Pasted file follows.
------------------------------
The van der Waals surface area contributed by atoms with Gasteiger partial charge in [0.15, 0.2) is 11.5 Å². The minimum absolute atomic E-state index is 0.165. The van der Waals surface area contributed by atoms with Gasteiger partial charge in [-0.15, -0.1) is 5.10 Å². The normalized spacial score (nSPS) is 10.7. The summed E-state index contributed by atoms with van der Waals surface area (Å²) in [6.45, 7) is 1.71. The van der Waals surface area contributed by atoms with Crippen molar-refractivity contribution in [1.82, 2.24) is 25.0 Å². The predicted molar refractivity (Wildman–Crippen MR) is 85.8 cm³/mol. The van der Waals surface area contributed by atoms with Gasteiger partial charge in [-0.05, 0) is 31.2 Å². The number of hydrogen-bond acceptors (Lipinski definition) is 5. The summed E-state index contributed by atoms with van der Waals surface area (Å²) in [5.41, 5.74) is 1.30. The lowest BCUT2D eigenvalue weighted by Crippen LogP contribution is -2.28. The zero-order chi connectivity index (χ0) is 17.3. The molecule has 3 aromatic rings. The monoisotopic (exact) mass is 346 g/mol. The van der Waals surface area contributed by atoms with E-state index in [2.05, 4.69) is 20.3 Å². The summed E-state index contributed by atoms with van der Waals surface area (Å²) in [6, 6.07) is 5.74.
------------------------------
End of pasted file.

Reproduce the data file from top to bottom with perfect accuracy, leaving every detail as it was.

The van der Waals surface area contributed by atoms with Gasteiger partial charge in [0.15, 0.2) is 11.5 Å². The minimum absolute atomic E-state index is 0.165. The van der Waals surface area contributed by atoms with Gasteiger partial charge in [-0.15, -0.1) is 5.10 Å². The normalized spacial score (nSPS) is 10.7. The summed E-state index contributed by atoms with van der Waals surface area (Å²) in [6.45, 7) is 1.71. The van der Waals surface area contributed by atoms with Crippen molar-refractivity contribution in [1.82, 2.24) is 25.0 Å². The predicted molar refractivity (Wildman–Crippen MR) is 85.8 cm³/mol. The van der Waals surface area contributed by atoms with Gasteiger partial charge in [-0.05, 0) is 31.2 Å². The number of hydrogen-bond acceptors (Lipinski definition) is 5. The summed E-state index contributed by atoms with van der Waals surface area (Å²) in [5.41, 5.74) is 1.30. The lowest BCUT2D eigenvalue weighted by Crippen LogP contribution is -2.28. The zero-order chi connectivity index (χ0) is 17.3. The molecule has 3 aromatic rings. The monoisotopic (exact) mass is 346 g/mol. The van der Waals surface area contributed by atoms with E-state index in [2.05, 4.69) is 20.3 Å². The summed E-state index contributed by atoms with van der Waals surface area (Å²) in [6, 6.07) is 5.74.